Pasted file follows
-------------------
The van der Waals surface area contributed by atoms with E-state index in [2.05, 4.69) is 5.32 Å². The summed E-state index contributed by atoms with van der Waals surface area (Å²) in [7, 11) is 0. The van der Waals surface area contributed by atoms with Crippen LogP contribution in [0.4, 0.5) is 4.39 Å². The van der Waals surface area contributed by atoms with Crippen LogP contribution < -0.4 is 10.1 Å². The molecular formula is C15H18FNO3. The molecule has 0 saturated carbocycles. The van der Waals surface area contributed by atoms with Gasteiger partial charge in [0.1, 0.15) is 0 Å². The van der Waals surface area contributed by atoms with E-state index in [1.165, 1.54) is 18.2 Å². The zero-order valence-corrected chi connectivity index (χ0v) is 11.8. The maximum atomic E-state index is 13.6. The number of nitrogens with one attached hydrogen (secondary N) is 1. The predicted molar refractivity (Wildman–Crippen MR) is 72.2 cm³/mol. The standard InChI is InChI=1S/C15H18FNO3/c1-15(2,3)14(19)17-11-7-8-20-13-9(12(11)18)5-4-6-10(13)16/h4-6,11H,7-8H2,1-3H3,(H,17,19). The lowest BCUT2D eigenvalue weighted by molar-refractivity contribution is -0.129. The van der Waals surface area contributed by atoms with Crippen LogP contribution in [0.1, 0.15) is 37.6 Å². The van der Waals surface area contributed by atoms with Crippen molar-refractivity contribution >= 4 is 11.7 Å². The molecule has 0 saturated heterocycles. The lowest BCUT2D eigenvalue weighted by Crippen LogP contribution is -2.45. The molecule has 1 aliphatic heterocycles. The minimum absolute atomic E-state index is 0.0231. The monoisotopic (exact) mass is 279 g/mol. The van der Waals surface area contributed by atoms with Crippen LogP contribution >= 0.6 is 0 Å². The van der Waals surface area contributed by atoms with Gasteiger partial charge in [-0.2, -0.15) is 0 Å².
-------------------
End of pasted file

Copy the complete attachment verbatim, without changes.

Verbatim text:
The van der Waals surface area contributed by atoms with E-state index in [2.05, 4.69) is 5.32 Å². The summed E-state index contributed by atoms with van der Waals surface area (Å²) in [7, 11) is 0. The van der Waals surface area contributed by atoms with Crippen LogP contribution in [0.4, 0.5) is 4.39 Å². The van der Waals surface area contributed by atoms with Crippen LogP contribution < -0.4 is 10.1 Å². The molecular formula is C15H18FNO3. The molecule has 0 saturated carbocycles. The van der Waals surface area contributed by atoms with Gasteiger partial charge in [0.1, 0.15) is 0 Å². The van der Waals surface area contributed by atoms with E-state index in [1.165, 1.54) is 18.2 Å². The zero-order valence-corrected chi connectivity index (χ0v) is 11.8. The maximum atomic E-state index is 13.6. The number of nitrogens with one attached hydrogen (secondary N) is 1. The predicted molar refractivity (Wildman–Crippen MR) is 72.2 cm³/mol. The standard InChI is InChI=1S/C15H18FNO3/c1-15(2,3)14(19)17-11-7-8-20-13-9(12(11)18)5-4-6-10(13)16/h4-6,11H,7-8H2,1-3H3,(H,17,19). The lowest BCUT2D eigenvalue weighted by molar-refractivity contribution is -0.129. The van der Waals surface area contributed by atoms with Crippen LogP contribution in [0.1, 0.15) is 37.6 Å². The van der Waals surface area contributed by atoms with Crippen molar-refractivity contribution >= 4 is 11.7 Å². The molecule has 0 saturated heterocycles. The lowest BCUT2D eigenvalue weighted by Crippen LogP contribution is -2.45. The molecule has 1 aliphatic heterocycles. The minimum absolute atomic E-state index is 0.0231. The monoisotopic (exact) mass is 279 g/mol. The van der Waals surface area contributed by atoms with Crippen LogP contribution >= 0.6 is 0 Å². The van der Waals surface area contributed by atoms with Gasteiger partial charge in [-0.2, -0.15) is 0 Å².